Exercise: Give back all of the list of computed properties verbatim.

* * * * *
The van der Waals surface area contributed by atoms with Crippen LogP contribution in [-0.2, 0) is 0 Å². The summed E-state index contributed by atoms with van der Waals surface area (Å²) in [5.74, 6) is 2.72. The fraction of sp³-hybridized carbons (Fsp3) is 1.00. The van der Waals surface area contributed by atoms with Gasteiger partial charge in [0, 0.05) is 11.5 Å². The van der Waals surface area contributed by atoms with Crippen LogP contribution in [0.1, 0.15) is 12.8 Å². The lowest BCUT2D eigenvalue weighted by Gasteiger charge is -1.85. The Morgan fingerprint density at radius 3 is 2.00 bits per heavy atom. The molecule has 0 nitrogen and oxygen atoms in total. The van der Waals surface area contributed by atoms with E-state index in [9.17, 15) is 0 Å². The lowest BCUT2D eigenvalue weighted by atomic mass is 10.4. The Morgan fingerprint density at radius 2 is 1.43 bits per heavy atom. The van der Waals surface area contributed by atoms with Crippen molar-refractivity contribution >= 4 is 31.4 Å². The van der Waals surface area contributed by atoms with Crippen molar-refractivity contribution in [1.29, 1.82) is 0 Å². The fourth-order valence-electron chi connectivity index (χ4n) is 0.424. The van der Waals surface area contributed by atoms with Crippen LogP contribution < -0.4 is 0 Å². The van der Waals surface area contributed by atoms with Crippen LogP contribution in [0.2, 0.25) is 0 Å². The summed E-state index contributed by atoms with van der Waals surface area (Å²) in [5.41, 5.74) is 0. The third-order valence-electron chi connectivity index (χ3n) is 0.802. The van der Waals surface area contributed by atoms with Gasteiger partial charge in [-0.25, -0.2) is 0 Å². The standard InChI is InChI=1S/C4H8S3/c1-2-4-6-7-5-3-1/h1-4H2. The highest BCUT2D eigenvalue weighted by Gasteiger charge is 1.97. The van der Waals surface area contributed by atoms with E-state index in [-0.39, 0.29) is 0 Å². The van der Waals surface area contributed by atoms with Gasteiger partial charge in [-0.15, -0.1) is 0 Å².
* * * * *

The van der Waals surface area contributed by atoms with Crippen LogP contribution in [-0.2, 0) is 0 Å². The summed E-state index contributed by atoms with van der Waals surface area (Å²) in [5.74, 6) is 2.72. The fraction of sp³-hybridized carbons (Fsp3) is 1.00. The van der Waals surface area contributed by atoms with Gasteiger partial charge in [0, 0.05) is 11.5 Å². The van der Waals surface area contributed by atoms with Crippen LogP contribution in [0.1, 0.15) is 12.8 Å². The lowest BCUT2D eigenvalue weighted by Gasteiger charge is -1.85. The Morgan fingerprint density at radius 3 is 2.00 bits per heavy atom. The molecule has 0 nitrogen and oxygen atoms in total. The van der Waals surface area contributed by atoms with E-state index in [9.17, 15) is 0 Å². The lowest BCUT2D eigenvalue weighted by atomic mass is 10.4. The Morgan fingerprint density at radius 2 is 1.43 bits per heavy atom. The van der Waals surface area contributed by atoms with Crippen molar-refractivity contribution >= 4 is 31.4 Å². The van der Waals surface area contributed by atoms with Crippen molar-refractivity contribution in [1.29, 1.82) is 0 Å². The fourth-order valence-electron chi connectivity index (χ4n) is 0.424. The van der Waals surface area contributed by atoms with Crippen LogP contribution < -0.4 is 0 Å². The van der Waals surface area contributed by atoms with Crippen LogP contribution in [0.2, 0.25) is 0 Å². The summed E-state index contributed by atoms with van der Waals surface area (Å²) in [5.41, 5.74) is 0. The third-order valence-electron chi connectivity index (χ3n) is 0.802. The van der Waals surface area contributed by atoms with Gasteiger partial charge in [-0.25, -0.2) is 0 Å². The standard InChI is InChI=1S/C4H8S3/c1-2-4-6-7-5-3-1/h1-4H2. The highest BCUT2D eigenvalue weighted by Gasteiger charge is 1.97. The van der Waals surface area contributed by atoms with E-state index in [-0.39, 0.29) is 0 Å². The van der Waals surface area contributed by atoms with Gasteiger partial charge in [-0.15, -0.1) is 0 Å².